CEEP Statement at the EP Public Services Intergroup (4th May 2011)
04 May 2011
Posted in Stakeholders News
CEEP Statement at the EP Public Services Intergroup
4th May 2011 – Meeting on the Revision of the Monti Kroes Package
CEEP welcomes the communication on the reform of the EU State Aid Rules on Services of General Economic Interest published in March. The European Commission seeks to achieve a clarification and develop a diversified and proportionate approach, two issues that had been highlighted by CEEP in its former opinions. Public service providers need clarity and legal certainty, but they also need simplicity and a framework enabling them to provide affordable and quality services.
Indeed, when applying the Monti Kroes Package, CEEP members have faced two main problems:
– The persisting legal uncertainty regarding the definition of the Services of General Economic and Services of General Non-Economic Interest which hinders the use of the package.
– The existing asymmetry in terms of responsibility for not correctly applying the Monti-Kroes package, in which case local enterprises have to bear the costs of returning the unduly assigned aid without having a possibility to interfere with the assignment process.
The Commission should invite Member States to take appropriate measures at all levels –national, regional and local – in order to fulfil their obligations.
Moreover, CEEP would like to suggest ways to improve the provision of public services.
(1) Creating a reserve earmarked to finance exclusively the public service obligation (PSO), following the lines of the rules on public broadcasting approved by the Commission. Sometimes the Public Service Obligation financing difficulties occur due to inflexibility of public budgets and the income received from users falling behind expectations. For these budgetary gaps to fill in, availability of a reserve could prove to be a solution.
(2) Securing the fund for investments and extraordinary costs
Annual compensations do not cover investment needs deemed essential to cover a public service. Following the lines of the public broadcasting new guidelines, rules governing SGEIs should envisage the possibility to finance a special fund to be earmarked for investment and other extraordinary costs (for instance indemnities in case of a reduction of the work force) devoted to PSO.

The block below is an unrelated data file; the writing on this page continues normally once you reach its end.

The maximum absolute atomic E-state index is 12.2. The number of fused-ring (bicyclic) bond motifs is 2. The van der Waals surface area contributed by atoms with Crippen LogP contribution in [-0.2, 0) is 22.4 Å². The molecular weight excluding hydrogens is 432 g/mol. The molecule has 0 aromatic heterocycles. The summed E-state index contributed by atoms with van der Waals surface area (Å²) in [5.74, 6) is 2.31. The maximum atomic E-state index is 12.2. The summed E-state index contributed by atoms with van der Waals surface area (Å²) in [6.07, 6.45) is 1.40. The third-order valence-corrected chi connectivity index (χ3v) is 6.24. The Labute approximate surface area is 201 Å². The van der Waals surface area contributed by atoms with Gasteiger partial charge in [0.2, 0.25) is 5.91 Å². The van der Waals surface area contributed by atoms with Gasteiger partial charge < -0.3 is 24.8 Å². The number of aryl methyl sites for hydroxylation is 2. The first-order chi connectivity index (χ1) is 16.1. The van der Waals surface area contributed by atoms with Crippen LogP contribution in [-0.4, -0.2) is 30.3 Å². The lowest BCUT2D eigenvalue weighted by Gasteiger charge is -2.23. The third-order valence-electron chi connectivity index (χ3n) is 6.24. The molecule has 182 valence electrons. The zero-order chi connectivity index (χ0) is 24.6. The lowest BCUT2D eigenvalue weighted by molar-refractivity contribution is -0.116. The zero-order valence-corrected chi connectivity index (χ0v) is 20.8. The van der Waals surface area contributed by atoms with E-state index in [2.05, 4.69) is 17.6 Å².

(3) Tackling the problem of paying back excessive compensation
The payment back of a sizeable amount can disrupt the normal functioning of an enterprise. It should be possible to affect that excess to the following compensation, reducing it, without damaging the going concern.
Finally, CEEP would like to refer to a recent speech of Commissioner Almunia stating that the revision “is not based on Article 14 of the Treaty [but] on Article 106, which grants the Commission exclusive power to assess the compensation for the provision of public services”.
In CEEP view, considering public service obligations as a matter subject to Article 107 of the Treaty (on “state aids”) generates all the constraints that such qualification implies in the field of public finances. These compensations should not fall within the provisions of the Treaty on state aids, but within a range of possible ways of financing, in accordance with the principle of proportionality: public subventions, fiscal advantages, compensation funds between operators, equalisation between users and/or providers, associated or not to the grant of exclusive or special rights, “play or pay” mechanisms, etc.”.
 Joaquin Almunia Vice President of the European Commission responsible for Competition Policy, Reforming EU State aid rules on public services: The way forward, EPC policy Dialogue, Brussels, 2nd May 2011